Audiences look forward to the gadgets in the 007 films as much as they do James James Bond the character. From the watches capable of locating “M” in any corner of the world to his signature cars which are the epitome of luxury, these tech devices often seemed out of public reach. The notion of touchscreen computers appeared so futuristic when they first showed up onscreen, some probably never saw a need for them. Microchips, flat screens, and talking into watches were at the bottom of the list of “Things I Need,” but at the top of “Fun to Have.”
For many years his gadgets represented the unattainable, which made them more desirable. Today, many of the Bond gadgets are in-store ready. Co-workers, neighbors, family, and friends can be seen sporting a 007 agent apparatus or two, as many know that Bond gadgets exist in real life.
In Casino Royale, Bond, played by Craig, got a microchip inserted in him so that M16 could keep track of his whereabouts, particularly his dangerous ones. The chip allowed M16 to save his life after ingesting a near-fatal dose of poison. Microchips may not be very popular right now, but they are available. They have become useful, as pet owners insert chips in their pets to ensure their return should they be separated from their masters. BBC reports that a microchip was initially implanted into a human in 1998, but it is only during the past decade that the technology has been available for humans commercially.
Stop if you’re looking for Bond to carry an iPhone in a film. He’s never owned one. The Ericsson JB988 made its debut in Die Another Day and was exclusively made for that film and not released for sale.
But the public can swag out with Craig and the sleek Nokia 8.3 5G used in the latest Bond film No Time to Die. With this elegant and smart Nokia phone, Bond is seen, making phone calls to colleagues, taking photos of maps, and receiving locations from his superiors, all in the palm of his hand.
5/7 Palm Print-Enabled Pistol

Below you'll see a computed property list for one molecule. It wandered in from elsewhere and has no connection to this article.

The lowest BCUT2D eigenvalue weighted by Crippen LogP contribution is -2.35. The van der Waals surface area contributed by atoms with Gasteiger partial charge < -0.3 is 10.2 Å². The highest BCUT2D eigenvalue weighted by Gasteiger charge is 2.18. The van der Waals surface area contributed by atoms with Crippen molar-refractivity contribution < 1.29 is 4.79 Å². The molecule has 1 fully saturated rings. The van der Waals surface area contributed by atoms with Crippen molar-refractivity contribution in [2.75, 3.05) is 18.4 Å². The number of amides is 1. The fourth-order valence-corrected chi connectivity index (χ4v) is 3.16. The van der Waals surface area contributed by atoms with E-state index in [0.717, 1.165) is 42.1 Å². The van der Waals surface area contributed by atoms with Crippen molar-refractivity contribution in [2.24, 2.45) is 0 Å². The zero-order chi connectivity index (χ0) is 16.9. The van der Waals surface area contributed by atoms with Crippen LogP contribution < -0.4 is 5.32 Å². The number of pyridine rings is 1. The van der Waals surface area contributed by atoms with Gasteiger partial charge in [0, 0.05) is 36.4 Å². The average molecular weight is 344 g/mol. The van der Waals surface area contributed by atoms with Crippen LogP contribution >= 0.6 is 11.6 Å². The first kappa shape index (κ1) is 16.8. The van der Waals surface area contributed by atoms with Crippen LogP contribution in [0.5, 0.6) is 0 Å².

The audience is familiar with Bond’s close calls. The heart-palpitating and hairsplitting moments are most excruciating when the British spy’s gadgets are taken over by his nemesis. The Walther PPK is a double single-action 380 pistol, and thanks to the incomparable palm print-enabled Walther PPK, the gun could only be fired by Bond and not his enemy who attempted to use it against him. Making its appearance in Skyfall, this firearm is the deadliest on the list of Bond gadgets that exist for real.
4/7 The Attaché Case
No, it’s not a reach to mention the attaché case as a gadget. Yes, this case is meant for carrying important documents, but in the Connery days, his briefcase acted as a box of magic tricks — a gadget that held other gadgets. Bond’s attaché case usually consisted of knives, guns, and “tear gas masquerading as talcum powder.” This gadget isn’t exactly the coolest by itself, but the stash you put in it makes it impressive.
3/7 The Cars
Bond’s Sean Connery, Pierce Brosnan, and Daniel Craig have solidified their cool status with keys to an Aston Martin. According to the dealership’s website, the DB11 model featured in the 007 films is equipped with climate control and leading infotainment technology. The interior is made of natural materials and structured with world-class craftsmanship.
The DB5 first established itself in the James Bond film Goldfinger in 1964. Because of its popularity, the car appeared in six other Bond movies — Thunderball, GoldenEye, Tomorrow Never Dies, Casino Royale, Skyfall, and Spectre. Four models were featured in the 25th Bond film No Time to Die — the Valhalla, the DBS, the DB5, and the V8 Saloon. Admirers can take the DB11 V8 2dr Coupe home for $205,600.
2/7 The Underwater Cars
The Underwater Lotus Espirit floated its way into The Spy Who Loved Me. In 2014, the car landed on eBay for $1 million. If you don’t like the Espirit-styled car, there are other options, but if you’re searching for a cheaper version, the submarine car may not be for you. You might try the Nemo II, which is described as the “electric foiling yacht sports car for the water.” Most water rides are pricey and can cost around $2 million, with some of them reaching 75 miles per hour.
1/7 Spy Cameras
In nearly every Bond film, the 007 agent uses the spy camera to get those damning photos to M. Today, spy cameras come in many forms — barrettes, buttons, pens, phones — and manufacturers are still inventing cameras disguised as household and everyday products, making it easier each year to become a novice mole.